Painted Bunting, Rainbow Bunting
- Bill: Thick and conical, lower mandible slightly thicker
- Size: 5-6 inches long with 9-inch wingspan
- Colors: Green, blue, red, yellow, gray
- Markings: Birds are dimorphic. Males have brilliant plumage with a rich blue head, red eye ring, bright green back, red chest, red or orange abdomen and gray tail. Females are green overall, with brighter green on the back and an olive wash on the wings. Females’ throat and abdomen may be yellow-green.
Habitat and Migration:
Painted buntings can be found along waterways and in thick riparian cover during the summer in Texas, Oklahoma, Louisiana and Arkansas, with more limited populations in eastern South Carolina and southeastern Georgia. These birds migrate seasonally, spending winters in Cuba, the Bahamas, Mexico and Central America.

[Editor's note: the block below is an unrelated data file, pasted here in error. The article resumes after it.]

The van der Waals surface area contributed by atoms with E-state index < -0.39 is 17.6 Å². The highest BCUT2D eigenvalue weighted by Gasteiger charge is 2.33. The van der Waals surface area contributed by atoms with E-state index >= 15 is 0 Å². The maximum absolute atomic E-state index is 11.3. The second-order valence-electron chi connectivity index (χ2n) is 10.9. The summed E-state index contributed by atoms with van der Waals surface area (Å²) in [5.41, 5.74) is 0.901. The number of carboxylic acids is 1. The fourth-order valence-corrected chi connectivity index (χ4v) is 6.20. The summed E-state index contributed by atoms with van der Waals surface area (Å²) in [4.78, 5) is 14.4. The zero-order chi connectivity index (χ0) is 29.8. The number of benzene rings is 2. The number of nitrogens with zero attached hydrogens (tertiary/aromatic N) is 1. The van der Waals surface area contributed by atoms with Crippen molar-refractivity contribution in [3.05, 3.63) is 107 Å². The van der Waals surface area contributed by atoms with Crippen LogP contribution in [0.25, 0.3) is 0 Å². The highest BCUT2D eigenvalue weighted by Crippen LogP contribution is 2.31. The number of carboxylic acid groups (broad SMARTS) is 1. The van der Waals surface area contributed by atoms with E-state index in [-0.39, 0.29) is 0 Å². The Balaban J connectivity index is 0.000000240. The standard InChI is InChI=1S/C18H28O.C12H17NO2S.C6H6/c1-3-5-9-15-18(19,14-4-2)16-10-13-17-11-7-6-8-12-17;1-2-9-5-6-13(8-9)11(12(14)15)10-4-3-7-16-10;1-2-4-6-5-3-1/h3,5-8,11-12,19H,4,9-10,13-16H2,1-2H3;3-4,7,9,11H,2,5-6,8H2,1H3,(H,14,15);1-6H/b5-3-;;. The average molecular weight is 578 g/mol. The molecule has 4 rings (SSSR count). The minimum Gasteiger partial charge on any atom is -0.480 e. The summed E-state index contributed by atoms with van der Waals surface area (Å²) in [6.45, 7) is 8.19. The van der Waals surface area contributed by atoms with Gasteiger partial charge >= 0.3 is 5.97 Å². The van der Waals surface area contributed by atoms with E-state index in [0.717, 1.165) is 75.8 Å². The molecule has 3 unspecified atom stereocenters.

See the complete painted bunting range map.
Though shy, painted buntings are very vocal throughout the year. Calls include high pitched warbling, chirps and chips. Males will sing from exposed perches during the breeding season as part of their territorial displays.
Male painted buntings are very aggressive and territorial, even killing intruding birds in extreme cases. Threat displays include pecking, flapping and grappling. At the same time, these are shy and reclusive birds that prefer thick cover and often forage on the ground under shrubs and trees.
Painted buntings are generally monogamous. Female birds will incubate cup-shaped nests containing 3-5 eggs for 10-12 days. After the eggs hatch, both parents will feed the nestlings for 12-14 days, though the female does most of the feeding. Pairs of painted buntings can raise 2-3 broods per year.
Attracting Painted Buntings:
Because of their brilliant plumage, painted buntings are highly desirable backyard birds. They will visit seed feeders, particularly in the spring and fall and in areas that provide suitable low shrubs and other cover. Painted buntings will also visit bird baths, though running water features are best. To minimize aggression, birders should provide widely spaced feeders.
- Lazuli Bunting (Passerina amoena)
- Varied Bunting (Passerina versicolor)
- Orange-Breasted Bunting (Passerina leclancherii)